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All-New Ghost Rider #01

by King on October 25, 2014

All-New Ghost Rider #01 Main Image
Writer: Felipe Smith
Artist: Tradd Moore
Colorist: Val Staples
Publisher: Marvel

When I first heard about the new Ghost Rider series, I was a bit intrigued. I’ve always loved the character and premise, and have been trying to get into him since the “movies” came out. This will be the first and last mention of the Ghost Rider movies (hopefully) for the rest of any reviews I plan on writing.

After doing some more research, I came to find out that Marvel planned it as part of their “All-New” initiative of reformatting old heroes, and that this incarnation of the Ghost Rider would be a Hispanic youth by the name of Robby Reyes. I’m one for diversity, but I’ve got to admit that I was a bit worried that this might be another forced attempt at creating a demographic specific hero. THEN I learned that Tradd Moore (of “Luther Strode fame”) would be attached as artist, and I quickly forgot all that other crap. I, for one, LOVE Moore’s art and fluidity in illustrations, so anything he’s on I’m up for. I still didn’t know what to expect, and must admit that this first issue was a pleasant surprise.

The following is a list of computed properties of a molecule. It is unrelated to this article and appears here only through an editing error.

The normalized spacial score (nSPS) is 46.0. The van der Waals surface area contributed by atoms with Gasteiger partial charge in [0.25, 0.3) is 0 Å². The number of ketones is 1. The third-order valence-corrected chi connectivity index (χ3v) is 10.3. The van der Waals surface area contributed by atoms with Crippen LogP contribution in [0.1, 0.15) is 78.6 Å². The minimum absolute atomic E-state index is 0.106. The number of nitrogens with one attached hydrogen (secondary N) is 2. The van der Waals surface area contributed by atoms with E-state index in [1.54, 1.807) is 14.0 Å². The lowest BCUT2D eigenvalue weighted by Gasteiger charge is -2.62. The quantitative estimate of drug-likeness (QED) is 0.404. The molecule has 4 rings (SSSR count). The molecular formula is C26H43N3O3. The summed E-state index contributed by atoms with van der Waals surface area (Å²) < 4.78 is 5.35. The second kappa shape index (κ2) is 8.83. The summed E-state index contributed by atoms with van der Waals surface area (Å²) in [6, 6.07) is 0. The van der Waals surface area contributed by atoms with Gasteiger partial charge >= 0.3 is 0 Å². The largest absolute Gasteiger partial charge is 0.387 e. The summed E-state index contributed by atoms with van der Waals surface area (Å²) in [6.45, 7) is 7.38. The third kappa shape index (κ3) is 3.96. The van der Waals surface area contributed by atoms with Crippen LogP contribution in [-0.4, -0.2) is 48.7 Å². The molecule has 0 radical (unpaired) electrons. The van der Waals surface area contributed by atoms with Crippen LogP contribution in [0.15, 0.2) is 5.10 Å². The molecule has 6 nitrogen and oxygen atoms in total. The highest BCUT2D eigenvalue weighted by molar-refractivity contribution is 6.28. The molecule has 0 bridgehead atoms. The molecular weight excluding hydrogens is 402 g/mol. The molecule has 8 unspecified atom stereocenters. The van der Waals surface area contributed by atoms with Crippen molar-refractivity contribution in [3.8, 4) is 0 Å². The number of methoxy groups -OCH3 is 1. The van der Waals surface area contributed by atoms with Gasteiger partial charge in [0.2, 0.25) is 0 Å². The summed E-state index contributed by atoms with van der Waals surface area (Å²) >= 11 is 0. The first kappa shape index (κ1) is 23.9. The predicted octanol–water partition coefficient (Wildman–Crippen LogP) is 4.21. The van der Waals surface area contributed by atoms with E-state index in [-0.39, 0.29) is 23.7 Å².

Robby Reyes, our hero, is not the typical badass. He’s not one to needlessly pick brawl, and he’s not the biggest/meanest dude on the block, he’s just a teen trying to make ends meet for himself and his special needs brother. Part of me wants to say it’s a cheap shot, but the connection I immediately felt as an older brother drew me in; my own brother isn’t special needs by the way, but I nonetheless felt for Robby’s situation. In fact, if Robby’s got one vice, it’s in the form of illegal street racing – because what’s a Ghost Rider without a little need for speed? Without saying too much Robby becomes the eponymous hero, but oddly enough without having to forge a pact with Mephisto, adding an air of mystery as to how/why he actually acquired his powers.

All in all, the combination of Smith’s down to Earth narrative, Staples’s vibrancy in details, and of course Moore’s hyper-stylized/ultra-kinetic illustration, this new take on an old hero is one that I look forward to reading for issues to come. 

Our Score:

8/10

A Look Inside